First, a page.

The end of the affair: Behind the Candelabra

From New Statesman:

DougSteven Soderbergh’s Behind the Candelabra focuses on the ten years from 1977, when the pianist Liberace met Scott Thorson, who became his lover as well as chauffeuring him onstage in a cream Rolls-Royce for his Las Vegas performances. How best to explain Liberace? As a child in the 1970s, I was struck by his similarity to the most decadent item in our larder, the Mr Kipling French Fancy. It was even jazzier than the Viscount biscuit (imagine: a biscuit in a wrapper!) but it also made me slightly sick. That’s Liberace: imagine a French Fancy at a grand piano, decked out in jewellery that would make the average hip-hop performer look frugal, and you’re in the right ballroom. I mean, ballpark. No sooner have the posters come down for Side Effects, which Soderbergh announced would mark his farewell to cinema, than this new movie is upon us. To the casual observer, the director may seem like the child who has difficulty starting his sponsored silence (“I’m not talking from . . . now! No – from now”). However, Behind the Candelabra was made for television. Soderbergh had hoped to make it for cinema, only to be told by studio executives that it was too gay. Instead, he shot it for HBO, the pioneering US cable network responsible for almost every great TV series of the past 15 years. For Hollywood to reject something starring Matt Damon and Michael Douglas, the project would have to be as gay as a white, fox-fur coat with a 16-foot train, or a hunk in a diamante posing pouch, or a rhinestoneencrusted queen being pleasured in the back room of a Los Angeles porn shop. Behind the Candelabra features all these and more.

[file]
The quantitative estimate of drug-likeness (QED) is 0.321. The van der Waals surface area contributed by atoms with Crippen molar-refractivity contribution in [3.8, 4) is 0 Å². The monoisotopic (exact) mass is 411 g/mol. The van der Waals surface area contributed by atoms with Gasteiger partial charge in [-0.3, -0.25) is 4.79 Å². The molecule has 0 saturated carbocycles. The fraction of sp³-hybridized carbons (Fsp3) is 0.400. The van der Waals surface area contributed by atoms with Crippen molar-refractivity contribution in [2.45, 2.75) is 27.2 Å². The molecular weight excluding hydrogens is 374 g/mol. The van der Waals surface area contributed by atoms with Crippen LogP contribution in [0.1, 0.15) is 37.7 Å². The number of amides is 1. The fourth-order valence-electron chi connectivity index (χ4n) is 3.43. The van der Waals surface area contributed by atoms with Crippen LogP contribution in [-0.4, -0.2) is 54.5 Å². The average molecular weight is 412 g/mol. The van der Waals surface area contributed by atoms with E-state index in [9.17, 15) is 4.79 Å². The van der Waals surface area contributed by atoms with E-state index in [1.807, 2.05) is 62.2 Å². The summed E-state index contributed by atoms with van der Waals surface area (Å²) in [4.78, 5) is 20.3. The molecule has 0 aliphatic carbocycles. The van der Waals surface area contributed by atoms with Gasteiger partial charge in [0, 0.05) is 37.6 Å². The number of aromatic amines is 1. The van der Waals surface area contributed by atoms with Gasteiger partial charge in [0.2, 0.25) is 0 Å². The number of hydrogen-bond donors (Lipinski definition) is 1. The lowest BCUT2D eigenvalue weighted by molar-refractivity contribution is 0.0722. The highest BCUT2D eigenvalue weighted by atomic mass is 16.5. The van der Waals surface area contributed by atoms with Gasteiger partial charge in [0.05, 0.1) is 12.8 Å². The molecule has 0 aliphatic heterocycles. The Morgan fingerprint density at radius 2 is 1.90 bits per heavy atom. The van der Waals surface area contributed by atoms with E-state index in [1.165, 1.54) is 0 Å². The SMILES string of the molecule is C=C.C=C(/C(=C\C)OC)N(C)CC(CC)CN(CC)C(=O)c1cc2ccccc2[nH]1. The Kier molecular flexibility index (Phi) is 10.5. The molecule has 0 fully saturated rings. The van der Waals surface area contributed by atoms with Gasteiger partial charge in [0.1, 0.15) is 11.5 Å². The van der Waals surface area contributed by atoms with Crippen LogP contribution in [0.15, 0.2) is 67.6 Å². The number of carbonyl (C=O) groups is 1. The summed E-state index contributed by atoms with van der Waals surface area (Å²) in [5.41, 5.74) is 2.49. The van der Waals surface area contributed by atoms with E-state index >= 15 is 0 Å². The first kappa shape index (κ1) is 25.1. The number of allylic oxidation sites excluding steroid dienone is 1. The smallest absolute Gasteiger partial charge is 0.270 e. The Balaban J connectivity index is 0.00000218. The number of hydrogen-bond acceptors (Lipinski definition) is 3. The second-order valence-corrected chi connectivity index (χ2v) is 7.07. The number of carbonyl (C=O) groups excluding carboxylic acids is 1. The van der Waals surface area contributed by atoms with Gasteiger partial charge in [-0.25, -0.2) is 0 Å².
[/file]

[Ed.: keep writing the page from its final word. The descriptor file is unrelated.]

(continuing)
…The movie’s richness lies in its performances. Damon negotiates skilfully Scott’s descent from bliss to frazzled insecurity. Rob Lowe has a succulent cameo as a plastic surgeon whose rigid, feline pout reveals that he has been getting high on his own supply. Douglas, meanwhile, conveys sublimely a creosoted smarm that is rarely unsympathetic. He has captured the preening, liquid voice (he pronounces Scott’s name “Scaaaaart”) and he convinces us that Liberace’s declarations of intimacy were no less sincere for being reproduced verbatim onstage in front of thousands or in a hot tub with his latest squeeze.

More here. (Note: Brilliant performance by Michalel Douglas…see the film if you can.)